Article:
ADVERTISING AT CURTAINUP
Short Term Listings
BOOKS and CDs
LETTERS TO EDITOR
A CurtainUp Los Angeles Review
By Jon Magaril
The title promises carnality, myth, and distance, a swaddled transgression. The play follows through. Haley starts things in an interrogation room. She establishes, with clarity but a bit too much economy, a desiccated world with little sunlight or trees. Director Neel Keller's physical production at first mirrors the grey-lit world and, it seems, Apple stores.
The performances also start off fairly grey. Jeanne Syquia's Morris, an "in-world" detective responsible for keeping the net as law-and-ordered as possible, questions Robert Joy's Sims about his possible pedophilia. Both have the slightly stiff, non-emotive cadence common to many futuristic films. Even the movement is deliberate. It wouldn't be a surprise to find out Morris is a robot.
She believes Sims runs The Hideaway, a virtual site that evokes a late nineteenth-century bordello. Online visitors, or "guests," have their sexual and/or violent way with young girls. Sims claims there's no crime. The girls are mere avatars, whose words and actions are created by select adult "guests."
Morris may not be able to lock him up. But if he refuses to answer questions, she has the right to exile him from the net, or as it's called "The Nether." To a man like Sims, prison might be preferable, if there were computer privileges. He doesn't just run the site's technical and financial sides. He relishes his prominent on-site role as Papa, the bordello's proprietor.
As Sims starts to describe his work, the Hideaway appears in a genuine coup de theatre courtesy of Adrian W. Jones' revolving, multi-tiered, vibrantly colored Victorian house and Keller's fluid staging. Christopher Kuhl's lighting takes on natural hues. Alex Jaeger's costumes are in plush fabrics. The layered sound design of local virtuoso Jon Zalewski, until now all electronic hums, gives way to natural chirps and classical music. Even though conjuring an on-line world, this sequence, the most thrilling of the new year, is what only live theater can do.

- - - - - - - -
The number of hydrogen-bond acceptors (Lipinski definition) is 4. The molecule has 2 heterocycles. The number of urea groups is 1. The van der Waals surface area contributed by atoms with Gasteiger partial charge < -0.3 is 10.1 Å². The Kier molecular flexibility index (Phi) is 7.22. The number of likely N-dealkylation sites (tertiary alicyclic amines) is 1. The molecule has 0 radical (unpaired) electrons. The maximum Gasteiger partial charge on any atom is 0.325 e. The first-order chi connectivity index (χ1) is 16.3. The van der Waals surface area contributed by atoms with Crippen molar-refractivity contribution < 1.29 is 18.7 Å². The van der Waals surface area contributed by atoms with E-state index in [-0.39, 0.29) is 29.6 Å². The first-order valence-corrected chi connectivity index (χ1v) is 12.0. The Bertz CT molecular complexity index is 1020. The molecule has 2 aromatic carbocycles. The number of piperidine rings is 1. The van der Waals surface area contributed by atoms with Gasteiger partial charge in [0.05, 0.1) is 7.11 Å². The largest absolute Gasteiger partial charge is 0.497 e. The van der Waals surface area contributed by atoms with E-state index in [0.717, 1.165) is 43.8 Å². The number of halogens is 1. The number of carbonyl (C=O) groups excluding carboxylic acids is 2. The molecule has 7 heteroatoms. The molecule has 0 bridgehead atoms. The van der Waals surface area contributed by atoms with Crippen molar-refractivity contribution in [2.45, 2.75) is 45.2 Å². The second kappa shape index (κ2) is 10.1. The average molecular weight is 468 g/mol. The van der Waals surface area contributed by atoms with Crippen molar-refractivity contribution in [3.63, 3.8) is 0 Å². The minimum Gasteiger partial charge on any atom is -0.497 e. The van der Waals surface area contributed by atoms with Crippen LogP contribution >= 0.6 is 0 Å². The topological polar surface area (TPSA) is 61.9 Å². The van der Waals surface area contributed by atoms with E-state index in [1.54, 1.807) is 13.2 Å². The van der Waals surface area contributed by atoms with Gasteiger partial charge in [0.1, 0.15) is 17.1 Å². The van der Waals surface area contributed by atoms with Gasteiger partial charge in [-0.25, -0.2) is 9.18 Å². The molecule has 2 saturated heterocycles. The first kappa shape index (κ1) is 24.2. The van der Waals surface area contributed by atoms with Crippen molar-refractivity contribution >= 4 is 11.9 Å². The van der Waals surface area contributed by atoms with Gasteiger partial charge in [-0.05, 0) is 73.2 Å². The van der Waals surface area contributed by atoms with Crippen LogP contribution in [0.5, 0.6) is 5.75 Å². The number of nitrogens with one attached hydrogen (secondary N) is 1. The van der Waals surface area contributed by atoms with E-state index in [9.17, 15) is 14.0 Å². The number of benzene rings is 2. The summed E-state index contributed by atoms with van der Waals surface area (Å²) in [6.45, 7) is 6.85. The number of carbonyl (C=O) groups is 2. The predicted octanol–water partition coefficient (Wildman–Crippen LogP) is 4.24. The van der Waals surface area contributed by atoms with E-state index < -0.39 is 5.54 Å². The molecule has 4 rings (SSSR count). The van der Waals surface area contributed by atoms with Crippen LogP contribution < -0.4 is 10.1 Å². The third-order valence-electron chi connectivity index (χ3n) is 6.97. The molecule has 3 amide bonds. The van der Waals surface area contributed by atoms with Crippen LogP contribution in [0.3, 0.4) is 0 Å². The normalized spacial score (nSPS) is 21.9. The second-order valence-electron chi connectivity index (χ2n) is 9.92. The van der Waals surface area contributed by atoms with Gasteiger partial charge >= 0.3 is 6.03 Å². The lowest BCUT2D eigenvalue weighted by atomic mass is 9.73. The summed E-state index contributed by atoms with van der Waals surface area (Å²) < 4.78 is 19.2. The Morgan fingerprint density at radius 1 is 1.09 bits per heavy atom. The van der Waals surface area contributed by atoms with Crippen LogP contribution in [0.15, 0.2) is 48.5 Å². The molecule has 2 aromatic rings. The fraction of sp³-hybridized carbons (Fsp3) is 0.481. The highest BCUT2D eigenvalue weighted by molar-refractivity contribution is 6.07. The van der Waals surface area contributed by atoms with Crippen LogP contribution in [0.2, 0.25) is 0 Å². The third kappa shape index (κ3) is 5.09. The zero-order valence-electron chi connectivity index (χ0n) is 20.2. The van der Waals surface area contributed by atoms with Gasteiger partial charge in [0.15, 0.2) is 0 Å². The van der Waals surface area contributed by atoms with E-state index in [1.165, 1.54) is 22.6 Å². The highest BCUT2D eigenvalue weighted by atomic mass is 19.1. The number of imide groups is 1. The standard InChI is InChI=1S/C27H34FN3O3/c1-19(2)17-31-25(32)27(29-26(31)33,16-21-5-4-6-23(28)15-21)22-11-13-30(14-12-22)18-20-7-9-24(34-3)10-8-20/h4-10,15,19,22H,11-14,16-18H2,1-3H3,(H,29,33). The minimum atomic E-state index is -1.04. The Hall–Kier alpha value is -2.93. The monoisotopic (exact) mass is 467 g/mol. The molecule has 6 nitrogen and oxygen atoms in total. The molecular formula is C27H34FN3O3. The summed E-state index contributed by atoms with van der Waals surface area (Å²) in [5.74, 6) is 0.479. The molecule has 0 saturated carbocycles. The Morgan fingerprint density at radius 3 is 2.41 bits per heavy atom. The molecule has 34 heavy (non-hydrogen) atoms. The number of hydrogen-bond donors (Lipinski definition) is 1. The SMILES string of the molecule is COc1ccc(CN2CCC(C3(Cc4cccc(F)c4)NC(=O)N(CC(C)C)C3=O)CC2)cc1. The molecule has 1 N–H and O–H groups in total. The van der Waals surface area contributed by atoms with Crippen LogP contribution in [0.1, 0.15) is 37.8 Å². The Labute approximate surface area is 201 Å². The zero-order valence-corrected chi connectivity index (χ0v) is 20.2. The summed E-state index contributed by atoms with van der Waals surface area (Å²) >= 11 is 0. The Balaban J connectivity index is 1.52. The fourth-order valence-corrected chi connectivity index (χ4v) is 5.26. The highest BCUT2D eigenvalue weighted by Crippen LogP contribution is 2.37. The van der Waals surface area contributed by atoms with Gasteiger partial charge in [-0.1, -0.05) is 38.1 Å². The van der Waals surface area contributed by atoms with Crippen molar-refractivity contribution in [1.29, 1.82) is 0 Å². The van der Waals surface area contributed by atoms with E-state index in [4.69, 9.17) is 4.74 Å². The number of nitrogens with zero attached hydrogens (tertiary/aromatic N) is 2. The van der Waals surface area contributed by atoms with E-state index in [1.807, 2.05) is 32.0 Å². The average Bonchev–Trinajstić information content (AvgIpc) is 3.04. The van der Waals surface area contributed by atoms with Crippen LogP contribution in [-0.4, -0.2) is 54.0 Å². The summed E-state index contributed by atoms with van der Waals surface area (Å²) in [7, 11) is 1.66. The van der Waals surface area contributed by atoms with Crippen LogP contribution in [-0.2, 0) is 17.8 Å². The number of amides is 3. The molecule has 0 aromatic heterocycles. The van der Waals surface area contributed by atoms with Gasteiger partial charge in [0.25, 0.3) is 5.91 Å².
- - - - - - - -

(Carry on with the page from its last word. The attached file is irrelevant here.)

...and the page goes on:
Also twirling fetchingly is Iris (Brighid Fleming), the bordello's pretty baby. Papa introduces her to new guest Mr. Woodcut (Adam Haas Hunter), who's endearingly sweet. He's instantly smitten by Iris, refusing to consider Papa's offer of an ax. Chopping up the young mistresses, after all, prevents emotional attachment.
Haley and Keller tend to keep the physical provocations to a minimum. The young courtesans may be impersonated on-line by adults but Fleming, transfixing and assured, is a real live girl. Regardless, Woodcut seems most interested in prolonging his time by asking questions. We can empathize with his delay tactics. Who wouldn't prefer to stay in this Hideaway?
But Haley keeps things clicking along, alternating between both worlds, and introducing Doyle (Dakin Matthews), a science teacher. He's recently put all his affairs in order, a tell-tale sign he's planning to become a "shade," a permanent resident of the Nether. Matthews, one of the nation's best character actors, brings a yearning that warms the production.
Syquia eventually bring more passion as well. Hunter might benefit from her example. His Woodcut finally grabs that ax, but one never senses that he or any other events might careen out-of-control.
Martin McDonagh's The Pillowman provides a useful contrast. It shares a similar structure and interest in storytelling. His use of two interrogators, however, takes the pressure off one to represent the larger world of the play. And, in his distinctive style, the story and characters unleash stunningly primal forces.
The Nether, and Keller's production remain fixed on cooler pursuits. Haley stunningly sets our minds spinning with thoughts on the state of the world and the world wide web, not to mention allusions to artistic freedom and censorship. She also sets up narrative mysteries with aplomb.
We come to realize that most, if not all, of the characters who reside "in-world," marked by its artificiality, have their doppelgängers in the more vital, virtual world. Sorting out who's who makes for satisfying brain teases. But the writing is so economical, one can suss out the solutions from the rare personal details mentioned.
The Nether often seems like something developed from a stunningly sophisticated program. As such, it could use a little more of Papa's influence. He'd leave more room for the characters to unleash their personal predilections. I look forward to future productions and, more importantly, further visions from Haley. She's the real deal.